Jar City introduces American readers to a new crime writer from Iceland whose work has created an international sensation. Arnaldur Indridason has been compared to such luminaries in the field as Henning Mankell, Georges Simenon, Per Wahloo and Maj Sjowall; everyone agrees that here is a... show more
Jar City introduces American readers to a new crime writer from Iceland whose work has created an international sensation. Arnaldur Indridason has been compared to such luminaries in the field as Henning Mankell, Georges Simenon, Per Wahloo and Maj Sjowall; everyone agrees that here is a world-class writer. When a lonely old man is found murdered in his Reykjavík flat, the only clues are a cryptic note left by the killer and a photograph of a young girl’s grave. Inspector Erlendur, who heads the investigation team, discovers that many years ago the victim was accused, though not convicted, of an unsolved crime. Did the old man’s past come back to haunt him? As the team of detectives reopen this very cold case, Inspector Erlendur uncovers secrets that are much larger than the murder of one old man--secrets that have been carefully guarded by many people for many years. As he follows a fascinating trail of unusual forensic evidence, Erlendur also confronts stubborn personal conflicts that reveal his own depth and complexity of character. Like all great crime fiction, Jar City is about much more than murder, and avid suspense fans are about to discover a first-rate writer who has already received rave reviews around the world.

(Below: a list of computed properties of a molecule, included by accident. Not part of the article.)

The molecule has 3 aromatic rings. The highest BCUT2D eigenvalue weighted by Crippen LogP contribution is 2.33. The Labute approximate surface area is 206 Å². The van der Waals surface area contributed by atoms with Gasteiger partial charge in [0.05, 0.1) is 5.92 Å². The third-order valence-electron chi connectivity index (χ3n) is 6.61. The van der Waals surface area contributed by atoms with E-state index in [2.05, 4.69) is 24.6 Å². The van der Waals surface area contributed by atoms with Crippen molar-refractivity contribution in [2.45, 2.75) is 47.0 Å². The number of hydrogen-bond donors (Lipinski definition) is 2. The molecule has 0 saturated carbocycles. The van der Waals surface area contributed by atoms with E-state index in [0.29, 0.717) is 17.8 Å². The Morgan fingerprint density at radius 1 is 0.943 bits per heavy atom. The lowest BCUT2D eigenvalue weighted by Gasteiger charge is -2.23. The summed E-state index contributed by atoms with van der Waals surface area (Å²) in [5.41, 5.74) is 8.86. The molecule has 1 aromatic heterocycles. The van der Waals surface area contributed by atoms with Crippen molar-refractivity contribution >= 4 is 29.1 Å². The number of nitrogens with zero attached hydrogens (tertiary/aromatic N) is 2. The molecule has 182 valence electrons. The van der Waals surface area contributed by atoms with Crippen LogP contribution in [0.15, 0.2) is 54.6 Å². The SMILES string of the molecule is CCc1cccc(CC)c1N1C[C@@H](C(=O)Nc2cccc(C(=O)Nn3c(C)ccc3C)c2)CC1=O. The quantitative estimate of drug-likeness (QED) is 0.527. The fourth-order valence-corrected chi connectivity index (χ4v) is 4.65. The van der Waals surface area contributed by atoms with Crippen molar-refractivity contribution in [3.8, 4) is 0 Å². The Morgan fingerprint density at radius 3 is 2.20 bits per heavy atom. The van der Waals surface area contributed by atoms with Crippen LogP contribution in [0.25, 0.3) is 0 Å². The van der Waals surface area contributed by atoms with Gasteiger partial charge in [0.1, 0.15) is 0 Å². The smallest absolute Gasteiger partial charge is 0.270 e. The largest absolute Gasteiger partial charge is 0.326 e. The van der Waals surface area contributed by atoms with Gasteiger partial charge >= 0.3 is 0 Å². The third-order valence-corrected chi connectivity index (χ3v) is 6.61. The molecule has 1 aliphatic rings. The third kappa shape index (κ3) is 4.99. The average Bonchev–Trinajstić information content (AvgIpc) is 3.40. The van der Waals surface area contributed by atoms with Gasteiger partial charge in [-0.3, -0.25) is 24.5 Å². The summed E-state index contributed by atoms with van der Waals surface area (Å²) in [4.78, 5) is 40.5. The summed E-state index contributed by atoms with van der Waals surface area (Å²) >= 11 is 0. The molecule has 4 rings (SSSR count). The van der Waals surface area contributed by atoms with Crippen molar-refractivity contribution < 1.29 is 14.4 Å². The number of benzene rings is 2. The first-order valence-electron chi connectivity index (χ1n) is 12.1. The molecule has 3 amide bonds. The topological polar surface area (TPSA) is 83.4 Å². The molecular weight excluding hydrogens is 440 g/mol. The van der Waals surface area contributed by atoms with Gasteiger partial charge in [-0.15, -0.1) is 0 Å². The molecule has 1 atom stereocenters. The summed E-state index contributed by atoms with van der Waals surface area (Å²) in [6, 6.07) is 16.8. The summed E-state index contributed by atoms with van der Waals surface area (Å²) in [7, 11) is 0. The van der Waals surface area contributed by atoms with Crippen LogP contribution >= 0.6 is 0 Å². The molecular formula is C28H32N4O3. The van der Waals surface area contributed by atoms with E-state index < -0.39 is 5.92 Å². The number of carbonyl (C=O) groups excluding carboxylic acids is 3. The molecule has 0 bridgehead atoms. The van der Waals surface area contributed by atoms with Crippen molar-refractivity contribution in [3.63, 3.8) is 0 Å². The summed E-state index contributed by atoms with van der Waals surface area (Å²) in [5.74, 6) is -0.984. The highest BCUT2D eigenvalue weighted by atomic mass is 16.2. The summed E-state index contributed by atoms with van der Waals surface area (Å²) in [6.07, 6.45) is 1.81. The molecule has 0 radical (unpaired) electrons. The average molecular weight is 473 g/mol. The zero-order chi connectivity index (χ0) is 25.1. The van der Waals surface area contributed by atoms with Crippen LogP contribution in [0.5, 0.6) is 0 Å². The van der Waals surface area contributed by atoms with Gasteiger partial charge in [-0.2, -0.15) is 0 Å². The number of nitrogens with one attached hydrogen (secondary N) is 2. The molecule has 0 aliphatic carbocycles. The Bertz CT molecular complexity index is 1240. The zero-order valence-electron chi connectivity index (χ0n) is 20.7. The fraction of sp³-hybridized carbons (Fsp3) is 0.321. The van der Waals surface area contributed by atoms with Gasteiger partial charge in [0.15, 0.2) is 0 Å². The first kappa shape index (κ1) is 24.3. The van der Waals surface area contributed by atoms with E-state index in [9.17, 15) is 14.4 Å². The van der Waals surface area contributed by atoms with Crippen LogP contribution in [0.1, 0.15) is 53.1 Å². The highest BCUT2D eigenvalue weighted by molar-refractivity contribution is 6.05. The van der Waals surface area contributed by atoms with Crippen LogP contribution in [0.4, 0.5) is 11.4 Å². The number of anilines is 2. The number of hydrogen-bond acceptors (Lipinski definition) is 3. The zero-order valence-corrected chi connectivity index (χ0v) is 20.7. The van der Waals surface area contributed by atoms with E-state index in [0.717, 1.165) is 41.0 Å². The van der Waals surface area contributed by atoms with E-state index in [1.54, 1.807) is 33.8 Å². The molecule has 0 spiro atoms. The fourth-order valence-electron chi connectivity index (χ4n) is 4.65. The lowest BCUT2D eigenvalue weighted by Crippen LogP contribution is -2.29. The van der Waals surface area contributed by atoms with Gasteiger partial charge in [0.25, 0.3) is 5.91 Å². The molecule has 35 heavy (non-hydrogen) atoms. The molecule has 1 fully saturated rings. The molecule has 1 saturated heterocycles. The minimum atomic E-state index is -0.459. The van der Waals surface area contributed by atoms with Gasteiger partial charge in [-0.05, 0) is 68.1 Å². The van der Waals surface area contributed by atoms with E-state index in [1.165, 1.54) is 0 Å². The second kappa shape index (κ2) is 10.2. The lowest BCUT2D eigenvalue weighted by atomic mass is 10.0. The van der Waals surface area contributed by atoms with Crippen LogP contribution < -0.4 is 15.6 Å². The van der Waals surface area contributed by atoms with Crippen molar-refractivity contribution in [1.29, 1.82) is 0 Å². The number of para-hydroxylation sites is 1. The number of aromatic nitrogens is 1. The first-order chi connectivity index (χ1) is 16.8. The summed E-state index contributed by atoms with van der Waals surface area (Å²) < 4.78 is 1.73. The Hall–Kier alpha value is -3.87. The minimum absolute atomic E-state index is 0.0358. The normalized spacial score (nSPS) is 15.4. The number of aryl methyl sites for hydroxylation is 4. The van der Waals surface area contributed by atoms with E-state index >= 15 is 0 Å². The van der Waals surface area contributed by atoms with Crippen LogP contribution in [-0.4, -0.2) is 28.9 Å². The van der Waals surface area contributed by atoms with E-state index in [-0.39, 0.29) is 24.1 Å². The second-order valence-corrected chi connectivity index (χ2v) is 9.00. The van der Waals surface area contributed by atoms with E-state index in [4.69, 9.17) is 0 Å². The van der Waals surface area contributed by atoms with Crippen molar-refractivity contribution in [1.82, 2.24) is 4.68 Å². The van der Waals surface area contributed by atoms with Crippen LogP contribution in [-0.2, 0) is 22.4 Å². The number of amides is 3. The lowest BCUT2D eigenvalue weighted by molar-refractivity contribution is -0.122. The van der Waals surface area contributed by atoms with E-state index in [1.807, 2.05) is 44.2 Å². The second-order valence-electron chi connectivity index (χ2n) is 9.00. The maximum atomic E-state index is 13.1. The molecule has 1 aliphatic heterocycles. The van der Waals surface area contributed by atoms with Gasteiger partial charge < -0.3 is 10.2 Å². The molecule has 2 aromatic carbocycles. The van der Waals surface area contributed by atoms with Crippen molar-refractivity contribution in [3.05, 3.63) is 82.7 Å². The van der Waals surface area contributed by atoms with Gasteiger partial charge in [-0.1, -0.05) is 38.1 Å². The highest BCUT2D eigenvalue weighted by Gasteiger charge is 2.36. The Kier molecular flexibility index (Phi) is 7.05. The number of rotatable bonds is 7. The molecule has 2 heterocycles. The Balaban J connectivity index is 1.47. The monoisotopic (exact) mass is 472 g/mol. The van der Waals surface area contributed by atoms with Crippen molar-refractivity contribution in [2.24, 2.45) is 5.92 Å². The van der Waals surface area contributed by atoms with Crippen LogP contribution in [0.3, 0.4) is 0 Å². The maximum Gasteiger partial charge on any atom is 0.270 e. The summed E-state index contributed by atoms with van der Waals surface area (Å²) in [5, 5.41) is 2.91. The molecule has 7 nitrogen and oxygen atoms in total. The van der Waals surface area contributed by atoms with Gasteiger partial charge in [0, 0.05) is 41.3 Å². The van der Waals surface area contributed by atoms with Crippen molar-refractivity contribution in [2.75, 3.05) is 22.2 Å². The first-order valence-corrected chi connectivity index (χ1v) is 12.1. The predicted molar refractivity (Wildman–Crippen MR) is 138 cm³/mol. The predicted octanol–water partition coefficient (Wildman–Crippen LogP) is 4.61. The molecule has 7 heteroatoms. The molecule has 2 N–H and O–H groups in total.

Publish date: October 1st 2005
Publisher: Minotaur Books
Pages no: 275
Edition language: English
, Book Club
, Adult Fiction
, Mystery Thriller
, Scandinavian Literature
Series: Reykjavík Murder Mystery (#3)
bookshelves: teh-brillianz, published-2000, mystery-thriller, iceland Read on November 14, 2010 Also known as Jar City, which is the name of the filmThe film before the book - okay, I'll reprimand myself later! A man is found murdered in his Reykjavik flat. There are no obvious clues apart fr...
Decent police procedural, good characterization and plot. Author uses the Icelandic location to create an almost noirish feel - very atmospheric, though the book lacks tension.
I've taken an interest to Iceland ever since I read Halldór Laxness. Seeing there are a few Icelandic authors in translation - or maybe they are indeed just a few - I wanted to explore this country through the detective novels of Arnaldur Indriðason, as well. Luckily, he gives some interesting insig...
I'm not precisely certain that I like Arnaldur Indriðason's Icelandic mysteries, but I certainly can't stop reading them! I enjoy the Icelandic setting, which feels very different from what I'm used to in the US (or in the British mysteries that I love.) Like many European novelists, Indriðason se...
I guess only the Scandinavian writers can come up with a crime and a subplot as bizarre as this. And the most wonderful part of the whole setup is that they make it look and sound so normal. Which is not at all normal, as these countries in which the books are set, in this case Iceland, has the lowe...